As bipartisan supporters of the Republic of Georgia's aspirations to become a fully functioning, Western-oriented democracy, we have followed with dismay the increasingly unproductive "dialogue" attendant to demonstrations against the current regime that began on April 9.
Both sides --- government and opposition --- bear responsibility for the resulting rhetorical and political stalemate, which if left unresolved could escalate into violence or instability. We urge an alternative course, one that requires both sides to offer something to the other and to acknowledge that neither side has all the answers.
The Georgian government must recognize that the demonstrations, regardless of their size, are a legitimate expression of a significant popular discontent. All is not well in Georgia. To assert otherwise or to continue using overheated rhetoric asserting that all those in the opposition are Russian operatives undermines the government's domestic and international credibility.
This is not to discount the real challenges Georgia's aggressive northern neighbor poses, but playing the Russia card at every turn has become a tired and ineffective diversion from the path of democratic dialogue and development.
The government must also resist the temptation to condescend toward the opposition. Elements of the opposition may be feckless and disorganized, but they deserve a measure of respect as representatives of alternative points of view. Using terms such as "reasonable opposition" to undermine the legitimacy of opposition groups conveys a not-so-subtle message that the government has taken upon itself the right to control or shape the opposition.
Similarly, the opposition must recognize that it made a serious error in focusing its entire efforts on securing President Mikheil Saakashvili's early resignation instead of confining its demands to more realistic, constructive, and credible goals. Saakashvili won his most recent popular mandate in a contested election that international observers agree generally reflected the popular will, despite significant flaws. Forcing an early resignation solely through demonstrations and civil disobedience is both extra-constitutional and undemocratic.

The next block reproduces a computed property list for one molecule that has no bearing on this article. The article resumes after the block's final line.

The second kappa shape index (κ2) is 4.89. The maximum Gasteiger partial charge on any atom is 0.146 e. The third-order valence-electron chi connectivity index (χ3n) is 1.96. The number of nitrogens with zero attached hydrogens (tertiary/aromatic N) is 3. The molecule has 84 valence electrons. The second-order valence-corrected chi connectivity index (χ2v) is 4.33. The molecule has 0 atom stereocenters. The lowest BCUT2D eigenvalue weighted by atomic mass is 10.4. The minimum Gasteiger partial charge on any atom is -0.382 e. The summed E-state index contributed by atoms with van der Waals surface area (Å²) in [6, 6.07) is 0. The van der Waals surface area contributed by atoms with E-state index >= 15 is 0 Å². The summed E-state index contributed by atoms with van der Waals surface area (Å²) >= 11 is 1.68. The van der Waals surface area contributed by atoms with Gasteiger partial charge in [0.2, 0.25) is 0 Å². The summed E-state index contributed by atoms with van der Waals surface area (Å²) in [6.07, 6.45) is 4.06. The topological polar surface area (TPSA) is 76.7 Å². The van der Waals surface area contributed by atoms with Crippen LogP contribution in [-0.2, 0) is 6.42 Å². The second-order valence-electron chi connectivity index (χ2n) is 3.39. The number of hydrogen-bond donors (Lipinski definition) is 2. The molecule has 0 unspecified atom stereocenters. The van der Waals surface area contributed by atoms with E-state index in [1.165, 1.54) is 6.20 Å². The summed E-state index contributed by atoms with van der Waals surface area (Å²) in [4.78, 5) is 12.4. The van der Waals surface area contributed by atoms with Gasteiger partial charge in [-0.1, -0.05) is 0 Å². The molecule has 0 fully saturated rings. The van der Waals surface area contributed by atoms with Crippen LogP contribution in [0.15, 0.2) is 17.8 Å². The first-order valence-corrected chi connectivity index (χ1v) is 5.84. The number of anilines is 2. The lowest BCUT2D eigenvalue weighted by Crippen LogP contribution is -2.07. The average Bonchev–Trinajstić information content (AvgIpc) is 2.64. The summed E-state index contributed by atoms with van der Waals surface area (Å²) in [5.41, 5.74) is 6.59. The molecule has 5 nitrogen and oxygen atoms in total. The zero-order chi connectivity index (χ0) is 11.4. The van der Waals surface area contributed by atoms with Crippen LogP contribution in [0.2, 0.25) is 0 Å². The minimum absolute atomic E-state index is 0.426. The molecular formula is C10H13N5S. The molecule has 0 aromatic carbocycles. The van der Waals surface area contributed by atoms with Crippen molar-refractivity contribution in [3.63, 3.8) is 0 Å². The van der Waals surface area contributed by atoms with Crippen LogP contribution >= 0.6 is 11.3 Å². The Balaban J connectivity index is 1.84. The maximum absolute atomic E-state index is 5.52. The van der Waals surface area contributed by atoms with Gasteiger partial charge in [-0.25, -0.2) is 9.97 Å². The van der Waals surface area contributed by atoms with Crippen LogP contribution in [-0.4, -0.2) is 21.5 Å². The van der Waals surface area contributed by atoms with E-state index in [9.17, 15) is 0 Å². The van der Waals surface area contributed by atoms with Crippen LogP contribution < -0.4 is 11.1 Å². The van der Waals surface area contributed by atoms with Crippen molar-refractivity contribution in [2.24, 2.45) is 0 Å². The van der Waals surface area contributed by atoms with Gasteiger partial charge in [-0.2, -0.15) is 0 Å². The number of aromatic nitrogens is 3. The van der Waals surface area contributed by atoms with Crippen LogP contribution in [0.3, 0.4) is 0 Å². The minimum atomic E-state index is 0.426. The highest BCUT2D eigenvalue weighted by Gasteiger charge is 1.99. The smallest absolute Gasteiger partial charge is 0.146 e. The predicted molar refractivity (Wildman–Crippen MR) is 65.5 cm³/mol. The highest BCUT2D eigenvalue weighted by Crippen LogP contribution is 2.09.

Moreover, we are concerned that this kind of all-or-nothing rhetoric is conditioning the Georgian electorate to believe that demonstrations and civil disobedience, rather than voting, are the only reliable means of securing political change. Stable democracies do not, and cannot, function in this way.
Instead, we propose the following:
First, the opposition must recognize that it has a right --- indeed, an obligation --- to oppose the government, but not to destroy the state and its leaders. It should withdraw its demands for Saakashvili's resignation and instead focus on specific, credible, and achievable demands for changes to Georgia's constitution and democratic processes.
These might include revising the composition of the Central Election Commission, direct election of big-city mayors, early parliamentary elections, replacing some members of the government, and reforms to reduce the government's use of "administrative resources" to hinder the opposition and support pro-government candidates in future elections. True, the opposition has been demanding such changes without success for the past two years, but in recent weeks the Georgian authorities have hinted they are now willing to address at least some of them.
Second, the government should be ready to discuss real changes to Georgia's constitution and democratic processes with the opposition and a broad array of stakeholders, including members of civil society, the Georgian Orthodox Church, and the business community. The government must make a significant gesture demonstrating its commitment to reform; at this moment, actions will speak much louder than words.
On a larger scale, the government must be willing to create and sustain a political environment in which opponents of the regime can function and organize. Ironically, the current government's leaders benefited from just such an environment under former President Eduard Shevardnadze.
Finally, for the sake of Georgia's continued political and social development, and its international reputation, both the government and the opposition need to commit themselves to the kind of normal political dialogue that characterizes a functioning, stable democracy. Losing a hard-fought election is not the end of the world, nor is it an excuse to abandon democratic processes and debate. Instead, losing should be a catalyst for reflection and a call to organization leading to victory in future elections.
In a real democracy, winners must be willing to lose, so they might be winners again. Similarly, winning an election doesn't mean that you have "won the argument" for all time. It means, rather, that the voters have given you the privilege of governing for a relatively short period of time before you must again seek a renewed mandate. Let us hope that Georgians as Georgians, not as members of either the opposition or government, will seize this moment in history to begin a new chapter in the political development of their country.
Lincoln A. Mitchell, an assistant professor of international politics at Columbia University, served as chief of party for the National Democratic Institute in Georgia in 2002-04 and is the author of "Uncertain Democracy: U.S. Foreign Policy and Georgia's Rose Revolution" (2009, University of Pennsylvania Press). Andrew Sidamon-Eristoff, an investor and consultant, served as a short-term consultant in tax administration in Georgia. The views expressed in this commentary are the author's own and do not necessarily reflect those of RFE/RL